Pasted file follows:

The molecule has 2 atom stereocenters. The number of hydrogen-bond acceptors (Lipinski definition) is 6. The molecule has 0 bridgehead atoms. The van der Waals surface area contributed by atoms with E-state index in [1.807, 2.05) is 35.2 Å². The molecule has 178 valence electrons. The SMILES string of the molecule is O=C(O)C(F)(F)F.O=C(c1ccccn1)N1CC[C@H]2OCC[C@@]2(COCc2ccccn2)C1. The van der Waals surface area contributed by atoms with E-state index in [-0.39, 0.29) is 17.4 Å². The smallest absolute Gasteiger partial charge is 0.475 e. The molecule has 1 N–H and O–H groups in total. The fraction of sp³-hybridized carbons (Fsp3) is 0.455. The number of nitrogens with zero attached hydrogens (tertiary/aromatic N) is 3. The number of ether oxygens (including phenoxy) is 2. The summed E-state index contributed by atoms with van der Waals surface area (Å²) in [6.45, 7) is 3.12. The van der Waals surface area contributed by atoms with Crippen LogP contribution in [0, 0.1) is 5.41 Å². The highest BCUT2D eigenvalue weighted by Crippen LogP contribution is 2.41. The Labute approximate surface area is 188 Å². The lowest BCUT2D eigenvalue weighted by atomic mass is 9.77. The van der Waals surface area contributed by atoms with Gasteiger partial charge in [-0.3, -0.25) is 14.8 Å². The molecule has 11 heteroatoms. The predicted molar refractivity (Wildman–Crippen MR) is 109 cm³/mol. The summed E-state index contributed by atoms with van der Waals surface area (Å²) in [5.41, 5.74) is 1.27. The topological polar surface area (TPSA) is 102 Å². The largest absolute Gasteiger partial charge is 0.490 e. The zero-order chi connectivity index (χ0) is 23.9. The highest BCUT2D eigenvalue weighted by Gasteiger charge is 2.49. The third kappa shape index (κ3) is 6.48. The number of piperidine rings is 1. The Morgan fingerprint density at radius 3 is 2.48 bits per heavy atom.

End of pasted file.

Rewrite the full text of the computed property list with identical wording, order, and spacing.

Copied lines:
The molecule has 2 atom stereocenters. The number of hydrogen-bond acceptors (Lipinski definition) is 6. The molecule has 0 bridgehead atoms. The van der Waals surface area contributed by atoms with E-state index in [1.807, 2.05) is 35.2 Å². The molecule has 178 valence electrons. The SMILES string of the molecule is O=C(O)C(F)(F)F.O=C(c1ccccn1)N1CC[C@H]2OCC[C@@]2(COCc2ccccn2)C1. The van der Waals surface area contributed by atoms with E-state index in [-0.39, 0.29) is 17.4 Å². The smallest absolute Gasteiger partial charge is 0.475 e. The molecule has 1 N–H and O–H groups in total. The fraction of sp³-hybridized carbons (Fsp3) is 0.455. The number of nitrogens with zero attached hydrogens (tertiary/aromatic N) is 3. The number of ether oxygens (including phenoxy) is 2. The summed E-state index contributed by atoms with van der Waals surface area (Å²) in [6.45, 7) is 3.12. The van der Waals surface area contributed by atoms with Crippen LogP contribution in [0, 0.1) is 5.41 Å². The highest BCUT2D eigenvalue weighted by Crippen LogP contribution is 2.41. The Labute approximate surface area is 188 Å². The lowest BCUT2D eigenvalue weighted by atomic mass is 9.77. The van der Waals surface area contributed by atoms with Gasteiger partial charge in [-0.3, -0.25) is 14.8 Å². The molecule has 11 heteroatoms. The predicted molar refractivity (Wildman–Crippen MR) is 109 cm³/mol. The summed E-state index contributed by atoms with van der Waals surface area (Å²) in [5.41, 5.74) is 1.27. The topological polar surface area (TPSA) is 102 Å². The largest absolute Gasteiger partial charge is 0.490 e. The zero-order chi connectivity index (χ0) is 23.9. The highest BCUT2D eigenvalue weighted by Gasteiger charge is 2.49. The third kappa shape index (κ3) is 6.48. The number of piperidine rings is 1. The Morgan fingerprint density at radius 3 is 2.48 bits per heavy atom.